Unlike the conventional thin-film-based pixel architecture, imec’s TFT hybrid PPD structure introduces a separate thin-film transistor (TFT) to the design, which acts as a transfer gate and a photogate—in other words, it functions as a middleman. Here, imec’s IGZO technology serves as an effective electron transport layer, as it has higher electron mobility. Also acting as the gate dielectric, it contributes to the performance of the sensor by controlling the flow of charges and enhancing absorption characteristics.
With the new elements strategically placed within the traditional PDD structure, the prototype 4T image sensor showed a low readout noise of 6.1e-, compared to >100e- for the conventional 3T sensor, demonstrating its superior noise performance, imec stated. Because of IGZO’s large bandgap, the TFT hybrid PPD structure also entails lower dark current than traditional CMOS image sensors. This means the image sensor can capture infrared images with less noise, less distortion or interference and more accuracy and detail, according to imec

Figure 1: Top (a) and cross-sectional (b) view of structure of TF-PPD pixels

By using thin-film absorbers, imec’s prototype image sensor can detect at SWIR wavelengths and beyond, imec said. Image sensors operating in the near-infrared range are already used in automotive applications and consumer apps like iPhone Face ID. Going to longer wavelengths, such as SWIR, enables better transmission through OLED displays, which leads to better “hiding” of the components behind the screen and reduction of the “notch.”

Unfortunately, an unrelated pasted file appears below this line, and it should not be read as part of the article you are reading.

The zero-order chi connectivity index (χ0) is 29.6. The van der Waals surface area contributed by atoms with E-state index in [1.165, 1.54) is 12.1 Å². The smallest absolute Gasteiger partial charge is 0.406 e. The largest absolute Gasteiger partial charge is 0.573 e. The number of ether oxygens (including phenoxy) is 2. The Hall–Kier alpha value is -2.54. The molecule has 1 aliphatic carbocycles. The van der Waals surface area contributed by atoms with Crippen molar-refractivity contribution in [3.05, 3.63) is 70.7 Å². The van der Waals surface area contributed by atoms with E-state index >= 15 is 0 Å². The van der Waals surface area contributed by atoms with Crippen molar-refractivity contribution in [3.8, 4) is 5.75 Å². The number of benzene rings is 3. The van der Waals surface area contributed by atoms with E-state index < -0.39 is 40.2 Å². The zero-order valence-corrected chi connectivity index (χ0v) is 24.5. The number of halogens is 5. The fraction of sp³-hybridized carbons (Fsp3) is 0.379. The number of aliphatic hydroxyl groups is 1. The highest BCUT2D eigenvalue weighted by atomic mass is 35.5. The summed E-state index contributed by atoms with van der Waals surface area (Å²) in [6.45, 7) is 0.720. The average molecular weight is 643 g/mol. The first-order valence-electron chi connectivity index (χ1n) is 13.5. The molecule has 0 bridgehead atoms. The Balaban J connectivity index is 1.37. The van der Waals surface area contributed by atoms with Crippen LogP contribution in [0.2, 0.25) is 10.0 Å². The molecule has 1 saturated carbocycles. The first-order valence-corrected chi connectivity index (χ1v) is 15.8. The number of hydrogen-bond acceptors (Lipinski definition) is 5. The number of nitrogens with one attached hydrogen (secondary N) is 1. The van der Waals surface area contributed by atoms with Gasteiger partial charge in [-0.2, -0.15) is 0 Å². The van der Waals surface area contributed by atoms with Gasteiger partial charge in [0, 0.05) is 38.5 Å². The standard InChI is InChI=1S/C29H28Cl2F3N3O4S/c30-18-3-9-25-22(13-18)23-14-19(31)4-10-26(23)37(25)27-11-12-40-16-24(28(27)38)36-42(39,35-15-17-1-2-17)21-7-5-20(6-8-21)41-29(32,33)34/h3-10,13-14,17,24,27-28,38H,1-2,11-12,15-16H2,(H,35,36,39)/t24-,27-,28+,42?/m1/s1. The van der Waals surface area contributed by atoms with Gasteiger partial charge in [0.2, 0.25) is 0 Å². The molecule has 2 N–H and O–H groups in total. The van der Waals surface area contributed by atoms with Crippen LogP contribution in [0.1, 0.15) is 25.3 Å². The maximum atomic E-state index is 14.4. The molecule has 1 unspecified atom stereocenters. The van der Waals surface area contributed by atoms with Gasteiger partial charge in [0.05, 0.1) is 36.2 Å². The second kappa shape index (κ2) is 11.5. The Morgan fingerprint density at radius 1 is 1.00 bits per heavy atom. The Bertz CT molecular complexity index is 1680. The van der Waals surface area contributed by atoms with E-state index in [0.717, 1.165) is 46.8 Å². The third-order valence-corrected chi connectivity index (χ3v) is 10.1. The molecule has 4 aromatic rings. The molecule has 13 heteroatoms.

Malinowski said, “In automotive, going to longer wavelengths can enable better visibility in adverse weather conditions, such as visibility through fog, smoke or clouds, [and achieve] increased contrast of some materials that are hard to distinguish against a dark background—for example, high contrast of textiles against poorly illuminated, shaded places.” Using the thin-film image sensor could make intruder detection and monitoring in dark conditions more effective and cost-efficient. It could also aid in medical imaging, which uses SWIR to study veins, blood flow and tissue properties.

Looking ahead, imec plans to diversify the thin-film photodiodes that can be used in the proposed architecture. The current research has tested for two types of photodiodes: a photodiode sensitive to near-infrared and a QD photodiode sensitive to SWIR.

“Current developments were focused on realizing a proof-of-concept device, with many design and process variations to arrive at a generic module,” Malinowski said. “Further steps include testing the PPD structure with different photodiodes—for example, other OPD and QDPD versions. Furthermore, next-generation devices are planned to focus on a more specific use case, with a custom readout suitable for a particular application.

“SWIR imaging with quantum dots is one of the avenues for further developments and is also a topic with high interest from the imaging community,” Malinowski added. “We are open to collaborations with industrial players to explore and mature this exciting sensor technology.”